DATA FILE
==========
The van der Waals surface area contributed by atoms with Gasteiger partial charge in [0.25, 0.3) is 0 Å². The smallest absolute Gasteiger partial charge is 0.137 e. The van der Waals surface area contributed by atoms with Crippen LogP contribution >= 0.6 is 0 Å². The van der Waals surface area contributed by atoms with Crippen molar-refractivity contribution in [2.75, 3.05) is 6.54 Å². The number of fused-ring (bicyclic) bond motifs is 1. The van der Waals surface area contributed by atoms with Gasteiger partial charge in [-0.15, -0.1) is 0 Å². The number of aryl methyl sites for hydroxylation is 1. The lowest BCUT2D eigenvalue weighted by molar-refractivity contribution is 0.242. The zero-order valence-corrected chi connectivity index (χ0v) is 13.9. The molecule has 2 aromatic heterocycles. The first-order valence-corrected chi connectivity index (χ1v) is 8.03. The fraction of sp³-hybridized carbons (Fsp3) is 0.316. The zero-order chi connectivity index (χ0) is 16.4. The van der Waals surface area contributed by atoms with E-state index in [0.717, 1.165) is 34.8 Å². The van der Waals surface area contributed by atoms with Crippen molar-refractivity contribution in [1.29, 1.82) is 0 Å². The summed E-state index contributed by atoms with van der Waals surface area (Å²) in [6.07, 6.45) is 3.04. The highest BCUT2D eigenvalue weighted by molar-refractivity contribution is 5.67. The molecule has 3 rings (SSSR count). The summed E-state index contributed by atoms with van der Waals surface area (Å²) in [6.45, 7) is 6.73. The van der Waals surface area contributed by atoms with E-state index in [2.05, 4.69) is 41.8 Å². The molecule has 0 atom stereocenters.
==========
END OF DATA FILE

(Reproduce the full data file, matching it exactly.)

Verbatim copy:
The van der Waals surface area contributed by atoms with Gasteiger partial charge in [0.25, 0.3) is 0 Å². The smallest absolute Gasteiger partial charge is 0.137 e. The van der Waals surface area contributed by atoms with Crippen LogP contribution >= 0.6 is 0 Å². The van der Waals surface area contributed by atoms with Crippen molar-refractivity contribution in [2.75, 3.05) is 6.54 Å². The number of fused-ring (bicyclic) bond motifs is 1. The van der Waals surface area contributed by atoms with Gasteiger partial charge in [-0.15, -0.1) is 0 Å². The number of aryl methyl sites for hydroxylation is 1. The lowest BCUT2D eigenvalue weighted by molar-refractivity contribution is 0.242. The zero-order valence-corrected chi connectivity index (χ0v) is 13.9. The molecule has 2 aromatic heterocycles. The first-order valence-corrected chi connectivity index (χ1v) is 8.03. The fraction of sp³-hybridized carbons (Fsp3) is 0.316. The zero-order chi connectivity index (χ0) is 16.4. The van der Waals surface area contributed by atoms with E-state index in [0.717, 1.165) is 34.8 Å². The van der Waals surface area contributed by atoms with Crippen molar-refractivity contribution in [1.29, 1.82) is 0 Å². The summed E-state index contributed by atoms with van der Waals surface area (Å²) in [6.07, 6.45) is 3.04. The highest BCUT2D eigenvalue weighted by molar-refractivity contribution is 5.67. The molecule has 3 rings (SSSR count). The summed E-state index contributed by atoms with van der Waals surface area (Å²) in [6.45, 7) is 6.73. The van der Waals surface area contributed by atoms with E-state index in [2.05, 4.69) is 41.8 Å². The molecule has 0 atom stereocenters.